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Team Roundup: Cardinals

Friday, October 26, 2018


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St. Louis Cardinals

2018 Record: 88-74

Third Place, NL Central

Team ERA: 3.85 (12th)

Team OPS: .730 (11th)



What Went Right


For the 17th time in the last 18 years, the Cardinals finished with a winning record. They went 41-28 under new manager Mike Shildt, who replaced Mike Matheny just before the All-Star break and officially secured a three-year contract at the end of August. Miles Mikolas proved to be one of the best free agent signings of the 2017-2018 offseason, posting an 18-4 record, 2.83 ERA, and 1.07 WHIP across 200 2/3 innings in the first year of a two-year, $15.5 million deal. Jack Flaherty emerged as a front-line starter at age 22, delivering a 3.34 ERA and 182 strikeouts over 151 innings. Matt Carpenter launched a career-high 36 home runs alongside a career-best .897 OPS. Harrison Bader put his stamp on the starting center field job, finishing fourth among all major league outfielders in defensive runs saved. Jordan Hicks, a surprise addition to the Opening Day roster, threw the fastest pitch of the 2018 season, a 105.1 mph heater to Odubel Herrera in May. Yadier Molina hit 20 home runs and caught 1,017 2/3 innings in his age-35 campaign, making his ninth National League All-Star team. He was presented with the prestigious Roberto Clemente Award this week for his ongoing hurricane relief work in Puerto Rico.



What Went Wrong


The Cardinals missed the playoffs for a third straight season, finishing 2 1/2 games back of the second National League Wild Card spot and 7 1/2 games behind the National League Central-champion Brewers. They fired a manager for the first time since letting go of Joe Torre in 1995. Marcell Ozuna, acquired from the Marlins in December for a package of four prospects, posted an underwhelming .758 OPS with 23 home runs in 148 games, after putting up a .924 OPS with 37 home runs in his final season in Miami. Carlos Martinez hit the disabled list three different times with upper-arm injuries and finished the year as a reliever. Dexter Fowler batted just .180/.278/.298 over 334 plate appearances in the second year of a five-year, $82.5 million deal. Greg Holland, inked to a one-year, $14 million contract on Opening Day, allowed 28 runs -- 28 earned -- in 25 innings before getting released on August 1. Tommy Pham was traded to the Rays in July and went on to slash .343/.448/.622 in 39 games with Tampa Bay. Adam Wainwright made only eight starts due to elbow issues. Michael Wacha missed the entire second half with a severe left oblique strain.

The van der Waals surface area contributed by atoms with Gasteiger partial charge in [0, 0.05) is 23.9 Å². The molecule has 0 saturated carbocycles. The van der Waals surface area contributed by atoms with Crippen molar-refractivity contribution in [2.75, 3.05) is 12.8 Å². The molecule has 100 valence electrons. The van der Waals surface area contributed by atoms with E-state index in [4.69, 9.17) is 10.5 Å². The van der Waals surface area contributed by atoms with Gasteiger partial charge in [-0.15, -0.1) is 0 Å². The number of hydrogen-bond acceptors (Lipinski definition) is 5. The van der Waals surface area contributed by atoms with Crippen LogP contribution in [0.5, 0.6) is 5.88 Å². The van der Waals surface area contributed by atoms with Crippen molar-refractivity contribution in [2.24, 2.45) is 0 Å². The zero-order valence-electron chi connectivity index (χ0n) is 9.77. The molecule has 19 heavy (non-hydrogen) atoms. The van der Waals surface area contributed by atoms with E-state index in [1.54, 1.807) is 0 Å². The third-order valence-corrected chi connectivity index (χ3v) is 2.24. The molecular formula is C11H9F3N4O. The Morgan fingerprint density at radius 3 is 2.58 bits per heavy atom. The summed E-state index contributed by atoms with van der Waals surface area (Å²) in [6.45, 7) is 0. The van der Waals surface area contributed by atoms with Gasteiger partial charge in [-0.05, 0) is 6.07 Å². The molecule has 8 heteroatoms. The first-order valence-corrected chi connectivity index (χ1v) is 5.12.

Fantasy Slants


** Miles Mikolas was a great value for St. Louis and perhaps an even better value in fantasy leagues. His average draft position in the standard Yahoo format was 351, and he finished as the 10th overall fantasy starter -- behind only Max Scherzer, Jacob deGrom, Justin Verlander, Blake Snell, Aaron Nola, Chris Sale, Corey Kluber, Gerrit Cole, and Trevor Bauer. That’s despite a strikeout rate (6.5 K/9) that was closer to league average than elite. Mikolas has tremendous control of his five-pitch arsenal and is probably capable of missing more bats in his second year back in MLB. He tallied 187 strikeouts over 188 innings in his final season in the contact-heavy Japan Central League.